There are two basic approaches to planning the layout of a vegetable garden:
This is probably what comes to mind when you think of a vegetable garden as you place plants single file in rows, with a walking path between each row.
The downside of row cropping is that you don't get as many vegetables in a small space, as much of the soil is used for footpaths rather than vegetable plants.
Row cropping isn't as visually interesting, either.
Here's a hint: Allow at least 18 inches between your rows so you have plenty of room to work between them. And as you sketch out your plan, place taller vegetables at the north side of the garden. This includes naturally tall plants -- like tomatoes -- and plants that can be grown on vertical supports -- including snap peas, cucumbers, and pole beans.
This means planting in wide bands, generally 1-4 feet across and as long as you like. Intensive cropping reduces the amount of area needed for paths, but the closer spacing of the plants usually means you have to weed by hand.
Because of the handwork required, it is important not to make the bands wider than you can comfortably reach.
Intensive cropping also allows you to design your garden, making it a good choice, for example, if you want to grow vegetables in your front yard. It's a great solution for mixing vegetables with ornamentals, as well.
A specialized version of intensive cropping is the "square-foot method." This system divides the garden into small beds (typically 4x4 feet), that are further subdivided into 1-foot squares. Each 1-foot square is planted with one, four, nine, or 16 plants, depending on the size of the plant when it matures.
It also makes sense to leave some areas of the garden unplanted at first. This allows you to plant a second crop to harvest later in the season. Lettuce, radishes, green onions, carrots, and bush beans are commonly planted several times during the season.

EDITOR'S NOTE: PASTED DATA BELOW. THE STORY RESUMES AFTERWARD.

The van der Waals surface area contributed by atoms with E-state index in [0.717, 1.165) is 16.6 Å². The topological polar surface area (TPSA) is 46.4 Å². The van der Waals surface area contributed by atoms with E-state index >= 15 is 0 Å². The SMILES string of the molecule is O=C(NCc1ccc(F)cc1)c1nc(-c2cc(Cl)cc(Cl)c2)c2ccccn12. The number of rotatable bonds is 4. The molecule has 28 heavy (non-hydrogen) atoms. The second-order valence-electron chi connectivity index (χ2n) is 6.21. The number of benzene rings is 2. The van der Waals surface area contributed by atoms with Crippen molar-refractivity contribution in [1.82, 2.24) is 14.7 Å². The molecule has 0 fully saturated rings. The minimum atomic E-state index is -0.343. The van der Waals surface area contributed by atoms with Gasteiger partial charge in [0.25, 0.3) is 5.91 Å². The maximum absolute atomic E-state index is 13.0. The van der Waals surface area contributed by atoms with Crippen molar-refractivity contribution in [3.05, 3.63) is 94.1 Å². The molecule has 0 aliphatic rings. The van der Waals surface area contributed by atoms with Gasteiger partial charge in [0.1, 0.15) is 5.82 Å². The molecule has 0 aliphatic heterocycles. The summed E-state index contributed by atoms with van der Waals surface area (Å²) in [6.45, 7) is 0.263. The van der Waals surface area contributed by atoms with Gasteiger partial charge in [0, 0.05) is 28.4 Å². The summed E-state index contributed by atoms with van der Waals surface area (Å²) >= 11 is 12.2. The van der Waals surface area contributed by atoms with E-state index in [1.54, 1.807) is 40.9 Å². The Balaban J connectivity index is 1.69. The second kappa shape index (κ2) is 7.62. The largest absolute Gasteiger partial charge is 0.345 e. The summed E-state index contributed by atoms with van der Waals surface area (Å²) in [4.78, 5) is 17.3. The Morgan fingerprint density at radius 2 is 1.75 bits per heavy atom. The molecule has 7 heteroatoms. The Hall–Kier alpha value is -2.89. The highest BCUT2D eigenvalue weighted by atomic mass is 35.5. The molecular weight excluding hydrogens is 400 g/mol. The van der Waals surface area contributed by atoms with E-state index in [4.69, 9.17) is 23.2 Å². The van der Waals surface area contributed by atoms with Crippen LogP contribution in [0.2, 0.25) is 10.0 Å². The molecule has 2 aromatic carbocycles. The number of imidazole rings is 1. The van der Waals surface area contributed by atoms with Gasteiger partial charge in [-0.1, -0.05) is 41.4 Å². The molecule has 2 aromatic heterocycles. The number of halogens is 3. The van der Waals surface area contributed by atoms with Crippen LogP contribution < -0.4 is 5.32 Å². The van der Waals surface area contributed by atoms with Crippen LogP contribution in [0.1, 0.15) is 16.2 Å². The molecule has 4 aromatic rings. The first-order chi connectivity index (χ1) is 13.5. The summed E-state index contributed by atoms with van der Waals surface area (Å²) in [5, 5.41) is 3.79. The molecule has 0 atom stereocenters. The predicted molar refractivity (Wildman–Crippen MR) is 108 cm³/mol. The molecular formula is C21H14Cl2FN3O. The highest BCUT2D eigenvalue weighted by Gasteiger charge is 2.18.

It's best to test the soil before you begin digging. Check drainage by soaking the soil with a hose, waiting a day, then digging up a handful of soil. Squeeze the soil hard. If water streams out, you'll probably want to add compost or organic matter to improve the drainage.
Next, open your hand.
If the soil hasn't formed a ball, or if the ball falls apart at the slightest touch, the soil is probably too sandy. (Add organic matter to improve sandy soil.)
If the ball holds together even if you poke it fairly hard, you have too much clay in your soil. (Organic matter improves clay soil, too.)
But if the ball breaks into crumbs when you poke it -- like a chocolate cake -- rejoice! Your soil is ideal.
If your soil doesn't drain well, your best bet will probably be to install raised beds.
Here's a hint: Build raised beds on existing lawn by lining the bottom of frames with several layers of newspaper, then filling with soil. That way, you don't have to dig!
Loosen your soil before you plant. You can either use a tiller or dig by hand.
Once the soil has been loosened, spread out soil amendments (such as compost) and work them into the soil. Avoid stepping on freshly tilled soil as much as possible. Otherwise, you'll be compacting the soil and undoing all your hard work.
When you're done digging, smooth the surface with a rake, then water thoroughly. Allow the bed to rest for several days before you plant.
Continued on page 3: Choosing Varieties